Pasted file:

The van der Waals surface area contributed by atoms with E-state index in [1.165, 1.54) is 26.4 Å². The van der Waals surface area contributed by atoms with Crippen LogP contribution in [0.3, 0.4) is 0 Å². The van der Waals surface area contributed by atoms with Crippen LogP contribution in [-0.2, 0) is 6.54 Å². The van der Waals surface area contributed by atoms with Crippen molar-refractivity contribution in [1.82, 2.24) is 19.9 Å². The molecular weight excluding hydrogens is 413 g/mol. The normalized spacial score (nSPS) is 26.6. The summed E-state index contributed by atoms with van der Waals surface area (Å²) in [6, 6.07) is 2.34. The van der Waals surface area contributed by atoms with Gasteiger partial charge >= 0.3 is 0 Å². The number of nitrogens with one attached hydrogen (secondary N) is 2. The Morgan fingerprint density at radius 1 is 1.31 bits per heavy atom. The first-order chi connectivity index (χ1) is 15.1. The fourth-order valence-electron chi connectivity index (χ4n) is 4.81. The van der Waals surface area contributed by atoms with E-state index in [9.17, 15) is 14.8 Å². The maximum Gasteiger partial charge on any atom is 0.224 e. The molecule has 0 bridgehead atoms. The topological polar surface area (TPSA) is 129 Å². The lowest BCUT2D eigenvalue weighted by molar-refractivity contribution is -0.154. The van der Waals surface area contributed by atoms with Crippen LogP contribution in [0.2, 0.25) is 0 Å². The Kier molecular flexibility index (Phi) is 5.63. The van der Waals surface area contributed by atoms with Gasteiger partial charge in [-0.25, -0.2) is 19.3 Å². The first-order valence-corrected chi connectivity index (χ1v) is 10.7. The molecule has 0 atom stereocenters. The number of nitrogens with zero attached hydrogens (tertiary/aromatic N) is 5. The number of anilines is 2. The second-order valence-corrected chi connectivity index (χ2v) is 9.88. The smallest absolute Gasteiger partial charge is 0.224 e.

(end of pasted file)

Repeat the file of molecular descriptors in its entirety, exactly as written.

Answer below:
The van der Waals surface area contributed by atoms with E-state index in [1.165, 1.54) is 26.4 Å². The van der Waals surface area contributed by atoms with Crippen LogP contribution in [0.3, 0.4) is 0 Å². The van der Waals surface area contributed by atoms with Crippen LogP contribution in [-0.2, 0) is 6.54 Å². The van der Waals surface area contributed by atoms with Crippen molar-refractivity contribution in [1.82, 2.24) is 19.9 Å². The molecular weight excluding hydrogens is 413 g/mol. The normalized spacial score (nSPS) is 26.6. The summed E-state index contributed by atoms with van der Waals surface area (Å²) in [6, 6.07) is 2.34. The van der Waals surface area contributed by atoms with Gasteiger partial charge >= 0.3 is 0 Å². The number of nitrogens with one attached hydrogen (secondary N) is 2. The Morgan fingerprint density at radius 1 is 1.31 bits per heavy atom. The first-order chi connectivity index (χ1) is 15.1. The fourth-order valence-electron chi connectivity index (χ4n) is 4.81. The van der Waals surface area contributed by atoms with E-state index in [9.17, 15) is 14.8 Å². The maximum Gasteiger partial charge on any atom is 0.224 e. The molecule has 0 bridgehead atoms. The topological polar surface area (TPSA) is 129 Å². The lowest BCUT2D eigenvalue weighted by molar-refractivity contribution is -0.154. The van der Waals surface area contributed by atoms with Crippen LogP contribution in [0.2, 0.25) is 0 Å². The Kier molecular flexibility index (Phi) is 5.63. The van der Waals surface area contributed by atoms with Gasteiger partial charge in [-0.25, -0.2) is 19.3 Å². The first-order valence-corrected chi connectivity index (χ1v) is 10.7. The molecule has 0 atom stereocenters. The number of nitrogens with zero attached hydrogens (tertiary/aromatic N) is 5. The number of anilines is 2. The second-order valence-corrected chi connectivity index (χ2v) is 9.88. The smallest absolute Gasteiger partial charge is 0.224 e.